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Ask Yourself These Questions When Developing Your Documentary Film

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Filmmaker Kevin Sharpley presents at the DFP’s Story Development Workshop in Miami, Florida.

Kevin Sharpley

Kevin Sharpley recently attended the Sundance Institute Documentary Film Program’s Story Development Workshop supported by the Knight Foundation, which offers intensive story development sessions for a group of select nonfiction filmmakers from the Miami area. Below, he shares his learnings: the questions you should ask when developing your documentary film.


When I walked into the room at the Sundance Institute Documentary Film Program’s Story Development Workshop in Miami, it felt electric.

I spoke with a fellow filmmaker first—she was working on a film about the environmental changes in South Florida. Another was working on a film about a rejected deal that would have ended the longest war in history between the Colombian army and the FARC rebels. I was excited to hear about their films—the development, material they were going to show, the equipment used… It already started to feel like a community.

One of the central points of the lab was development. Our films, 10 in total, were in their earliest stages. We submitted our beginning material, in my case an animation sample and a teaser from the first few interviews of the documentary I’m developing about the one of the most prominent black artists in Florida’s history.

Before any of our documentary material was displayed, I spoke with filmmaker Catherine Tambini to help guide me through the journey. I had already been aware of her work—Sundance Film Festival Special Jury Award, Academy Award–nominated producer, and more. Being able to interface with her before the lab started, ask her about process and development, and speak a bit about my project already had me thinking about my film in a different way.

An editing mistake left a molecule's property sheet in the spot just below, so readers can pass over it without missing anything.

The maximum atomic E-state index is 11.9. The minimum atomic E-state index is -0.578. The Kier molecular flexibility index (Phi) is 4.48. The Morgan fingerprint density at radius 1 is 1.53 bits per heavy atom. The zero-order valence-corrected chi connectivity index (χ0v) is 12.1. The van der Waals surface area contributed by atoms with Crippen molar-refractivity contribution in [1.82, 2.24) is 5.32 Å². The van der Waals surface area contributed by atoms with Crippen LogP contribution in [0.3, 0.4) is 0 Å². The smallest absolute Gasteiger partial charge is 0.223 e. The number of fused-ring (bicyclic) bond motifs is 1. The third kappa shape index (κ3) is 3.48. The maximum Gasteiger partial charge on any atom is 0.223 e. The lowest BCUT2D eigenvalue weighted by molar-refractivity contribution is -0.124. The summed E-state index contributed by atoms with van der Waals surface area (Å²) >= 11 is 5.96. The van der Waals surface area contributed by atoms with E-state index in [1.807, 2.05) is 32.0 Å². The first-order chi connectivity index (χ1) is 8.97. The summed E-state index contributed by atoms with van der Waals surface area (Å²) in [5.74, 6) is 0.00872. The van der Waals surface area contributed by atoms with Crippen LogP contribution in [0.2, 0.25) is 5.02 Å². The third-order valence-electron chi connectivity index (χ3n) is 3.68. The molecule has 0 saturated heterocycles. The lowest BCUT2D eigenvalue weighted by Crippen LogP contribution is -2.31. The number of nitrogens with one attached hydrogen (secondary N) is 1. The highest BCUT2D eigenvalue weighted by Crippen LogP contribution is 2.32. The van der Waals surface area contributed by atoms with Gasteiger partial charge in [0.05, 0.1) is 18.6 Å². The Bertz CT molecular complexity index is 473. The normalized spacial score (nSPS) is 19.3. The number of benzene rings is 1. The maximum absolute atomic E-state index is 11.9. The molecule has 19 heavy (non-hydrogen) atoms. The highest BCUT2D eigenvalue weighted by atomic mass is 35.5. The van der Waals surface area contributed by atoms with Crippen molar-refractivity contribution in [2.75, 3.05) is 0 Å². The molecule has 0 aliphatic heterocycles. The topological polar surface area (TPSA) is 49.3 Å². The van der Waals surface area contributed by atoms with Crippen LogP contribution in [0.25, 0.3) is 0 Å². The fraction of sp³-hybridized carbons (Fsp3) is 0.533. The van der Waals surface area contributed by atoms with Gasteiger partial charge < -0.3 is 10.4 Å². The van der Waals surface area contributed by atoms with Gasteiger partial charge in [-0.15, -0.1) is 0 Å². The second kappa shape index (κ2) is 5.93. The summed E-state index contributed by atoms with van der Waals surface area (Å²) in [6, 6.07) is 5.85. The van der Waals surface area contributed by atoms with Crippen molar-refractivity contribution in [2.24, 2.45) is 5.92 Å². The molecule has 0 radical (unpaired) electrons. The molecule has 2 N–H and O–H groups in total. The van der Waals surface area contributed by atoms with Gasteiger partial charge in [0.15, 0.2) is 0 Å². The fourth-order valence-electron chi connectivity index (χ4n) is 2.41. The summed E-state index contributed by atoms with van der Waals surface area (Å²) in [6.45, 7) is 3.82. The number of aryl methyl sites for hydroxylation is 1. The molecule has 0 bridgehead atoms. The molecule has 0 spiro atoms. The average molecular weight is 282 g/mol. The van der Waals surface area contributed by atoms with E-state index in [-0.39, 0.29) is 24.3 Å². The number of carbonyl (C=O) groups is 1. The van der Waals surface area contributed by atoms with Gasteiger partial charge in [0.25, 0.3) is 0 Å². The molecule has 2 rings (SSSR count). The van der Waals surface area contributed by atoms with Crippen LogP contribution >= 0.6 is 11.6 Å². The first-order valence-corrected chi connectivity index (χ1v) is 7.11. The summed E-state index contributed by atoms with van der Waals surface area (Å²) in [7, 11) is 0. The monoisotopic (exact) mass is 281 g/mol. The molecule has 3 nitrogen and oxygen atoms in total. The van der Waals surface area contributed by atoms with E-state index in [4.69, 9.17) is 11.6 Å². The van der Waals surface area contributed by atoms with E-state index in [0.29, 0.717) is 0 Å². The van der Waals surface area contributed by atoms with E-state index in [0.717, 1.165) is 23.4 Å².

Richard Perez (left) on the set of “Cesar’s Last Fast.”

Before the documentary presentations, Richard Perez (director of creative partnerships with the Documentary Film Program) gave an in-depth presentation, providing a look into the Sundance Institute world and into his process. I filled half of my notebook before we even really got started.


“It takes a brave person to start from the beginning again”

Ask yourself:

  • How has your story not been seen or told before?
  • How will your film affect society?
  • How can your film become a part of the national conversation?

The three pillars of storytelling: character, conflict, transformation

After watching Richard’s documentary Cesar’s Last Fast, these points became even more clear and impactful.


Day two was dedicated to rough-edit documentaries. Catherine opened the day by taking us through the paces of her storytelling process while providing some powerful tools to use in our own stories.

  1. Casting is key. (Cast a wide net; you don’t know who might work out.)
  2. Access is key.
  3. Build relationships, respect your subject.

These are just a few, but she left us with a clip that punctuated these points—a collaboration with Jorge Ramos in which Jorge interviews a grand dragon of the KKK. She explained it first: they cast a wide net, found the grand dragon, secured access, built a relationship, and through respect for the subject were able to get an interview.

To close out the lab, a reception provided an excellent opportunity to recap the experience and interface with filmmakers, community leaders, the Sundance community, the Knight Foundation, Young Arts, Miami Filmmakers Collective, and all involved.


Kevin Sharpley is the president and CEO of Kijik Multimedia Inc. and the executive director of CineVisun TransMedia. He holds a bachelor’s degree from the University of Miami with a dual major in motion pictures and psychology. He produced/directed Sove Nou, narrated by Danny Glover and featuring Wyclef Jean.

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Sundance Institute Piloting Direct Individual Support for Mediamakers Through the Sundance Institute | Humanities Sustainability Fellowship

Long before the COVID-19 pandemic upended life in general, and halted production and distribution for many creatives, the nonfiction field was plagued by issues of sustainability. For several years, sustainability has been an urgent and vigorous topic of study, debate, and organizing, as more and more filmmakers find it difficult, if not impossible, to make a living solely on the basis of their creative work. 

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